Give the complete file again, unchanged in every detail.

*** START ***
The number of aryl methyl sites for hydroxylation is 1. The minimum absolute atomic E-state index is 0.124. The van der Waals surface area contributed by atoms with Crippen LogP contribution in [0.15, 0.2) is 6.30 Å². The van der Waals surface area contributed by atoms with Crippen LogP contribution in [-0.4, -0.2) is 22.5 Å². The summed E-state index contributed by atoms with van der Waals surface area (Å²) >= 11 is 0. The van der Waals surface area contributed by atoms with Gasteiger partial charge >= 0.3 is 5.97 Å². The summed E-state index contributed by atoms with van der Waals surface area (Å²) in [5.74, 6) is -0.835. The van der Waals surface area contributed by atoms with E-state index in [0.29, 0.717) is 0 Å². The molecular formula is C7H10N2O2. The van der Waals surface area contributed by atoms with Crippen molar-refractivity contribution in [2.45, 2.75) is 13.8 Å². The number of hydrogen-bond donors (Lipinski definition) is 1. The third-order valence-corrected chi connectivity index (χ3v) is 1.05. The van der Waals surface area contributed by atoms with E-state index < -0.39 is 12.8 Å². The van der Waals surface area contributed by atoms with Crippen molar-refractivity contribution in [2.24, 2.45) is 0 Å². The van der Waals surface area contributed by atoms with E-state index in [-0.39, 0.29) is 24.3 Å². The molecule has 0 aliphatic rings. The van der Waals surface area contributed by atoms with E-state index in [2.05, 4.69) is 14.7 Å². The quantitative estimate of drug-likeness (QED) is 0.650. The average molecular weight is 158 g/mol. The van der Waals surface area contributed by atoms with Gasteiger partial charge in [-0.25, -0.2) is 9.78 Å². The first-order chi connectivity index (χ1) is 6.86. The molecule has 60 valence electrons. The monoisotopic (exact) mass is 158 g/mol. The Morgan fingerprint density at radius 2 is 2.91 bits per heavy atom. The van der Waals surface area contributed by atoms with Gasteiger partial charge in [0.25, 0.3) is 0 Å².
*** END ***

The number of aryl methyl sites for hydroxylation is 1. The minimum absolute atomic E-state index is 0.124. The van der Waals surface area contributed by atoms with Crippen LogP contribution in [0.15, 0.2) is 6.30 Å². The van der Waals surface area contributed by atoms with Crippen LogP contribution in [-0.4, -0.2) is 22.5 Å². The summed E-state index contributed by atoms with van der Waals surface area (Å²) >= 11 is 0. The van der Waals surface area contributed by atoms with Gasteiger partial charge >= 0.3 is 5.97 Å². The summed E-state index contributed by atoms with van der Waals surface area (Å²) in [5.74, 6) is -0.835. The van der Waals surface area contributed by atoms with E-state index in [0.29, 0.717) is 0 Å². The molecular formula is C7H10N2O2. The van der Waals surface area contributed by atoms with Crippen molar-refractivity contribution in [2.45, 2.75) is 13.8 Å². The number of hydrogen-bond donors (Lipinski definition) is 1. The third-order valence-corrected chi connectivity index (χ3v) is 1.05. The van der Waals surface area contributed by atoms with E-state index < -0.39 is 12.8 Å². The van der Waals surface area contributed by atoms with Crippen molar-refractivity contribution in [2.24, 2.45) is 0 Å². The van der Waals surface area contributed by atoms with E-state index in [-0.39, 0.29) is 24.3 Å². The molecule has 0 aliphatic rings. The van der Waals surface area contributed by atoms with E-state index in [2.05, 4.69) is 14.7 Å². The quantitative estimate of drug-likeness (QED) is 0.650. The average molecular weight is 158 g/mol. The van der Waals surface area contributed by atoms with Gasteiger partial charge in [-0.25, -0.2) is 9.78 Å². The first-order chi connectivity index (χ1) is 6.86. The molecule has 60 valence electrons. The monoisotopic (exact) mass is 158 g/mol. The Morgan fingerprint density at radius 2 is 2.91 bits per heavy atom. The van der Waals surface area contributed by atoms with Gasteiger partial charge in [0.25, 0.3) is 0 Å².